Apart from being a form of exercise, yoga can also be classified as a form of meditation. Again, there are many different forms of yoga, but try to do the ones that focus on stretching, slow movement and deep breathing, as they are more effective in reducing stress and anxiety.

In conclusion, the process of burnout recovery can be a long and tedious one, but by addressing the issue, you have already taken the first step. Take the process slowly and steadily, but do not put too much pressure on yourself at any point in time. You may not have an immediate effect, but with consistent efforts, you can develop new and effective habits that give you more energy and motivate yourself to continue to pursue the path of personal growth and development.


Your healing is the most important!

At Oriental Remedies Group, most of our physicians are trained in both Biomedical Science and TCM at Nanyang Technological University (Singapore) and China for a minimum of 5-8 years before being certified to practice in Singapore.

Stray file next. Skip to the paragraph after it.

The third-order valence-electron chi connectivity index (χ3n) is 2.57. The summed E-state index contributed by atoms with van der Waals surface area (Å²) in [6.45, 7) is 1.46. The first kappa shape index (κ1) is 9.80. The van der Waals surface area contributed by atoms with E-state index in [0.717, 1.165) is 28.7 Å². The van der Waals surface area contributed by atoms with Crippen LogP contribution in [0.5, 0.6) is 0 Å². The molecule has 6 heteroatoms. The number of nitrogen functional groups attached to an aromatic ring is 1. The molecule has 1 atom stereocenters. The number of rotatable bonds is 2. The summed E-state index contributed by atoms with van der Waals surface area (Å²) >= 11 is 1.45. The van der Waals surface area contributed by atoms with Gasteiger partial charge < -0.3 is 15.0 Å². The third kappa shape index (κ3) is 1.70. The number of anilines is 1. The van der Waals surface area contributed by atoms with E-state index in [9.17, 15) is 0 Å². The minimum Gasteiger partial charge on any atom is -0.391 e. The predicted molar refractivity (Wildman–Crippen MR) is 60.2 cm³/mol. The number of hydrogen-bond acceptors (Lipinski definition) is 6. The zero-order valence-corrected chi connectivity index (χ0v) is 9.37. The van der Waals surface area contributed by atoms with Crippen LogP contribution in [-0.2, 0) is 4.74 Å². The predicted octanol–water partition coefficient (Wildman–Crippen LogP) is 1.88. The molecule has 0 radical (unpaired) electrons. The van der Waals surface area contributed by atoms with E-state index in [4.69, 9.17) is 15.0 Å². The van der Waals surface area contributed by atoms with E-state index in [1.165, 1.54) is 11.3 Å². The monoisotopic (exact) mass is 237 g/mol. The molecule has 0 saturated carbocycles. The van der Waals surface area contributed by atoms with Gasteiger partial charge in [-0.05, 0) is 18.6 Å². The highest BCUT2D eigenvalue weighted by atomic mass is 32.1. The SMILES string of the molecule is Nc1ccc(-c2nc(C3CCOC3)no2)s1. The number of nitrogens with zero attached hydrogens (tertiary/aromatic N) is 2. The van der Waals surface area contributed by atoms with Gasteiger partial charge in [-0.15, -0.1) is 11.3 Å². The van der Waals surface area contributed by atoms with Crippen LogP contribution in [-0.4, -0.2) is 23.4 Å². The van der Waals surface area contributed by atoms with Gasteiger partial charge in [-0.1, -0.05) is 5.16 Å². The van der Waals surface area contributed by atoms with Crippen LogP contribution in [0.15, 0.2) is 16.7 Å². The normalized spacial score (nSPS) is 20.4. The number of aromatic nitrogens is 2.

If you or a loved one is suffering from symptoms of burnout, we would like to help. Please contact us at +65 8742 2163 for a personalized consultation.


This article is written by Physician Leow (Oriental Remedies Group, Singapore), a registered TCM physician certified by the Traditional Chinese Medicine Practitioners Board (TCMPB).

Physician Leow Xin Ru Kelly


Physician Leow graduated from the double degree programme of Biomedical Sciences and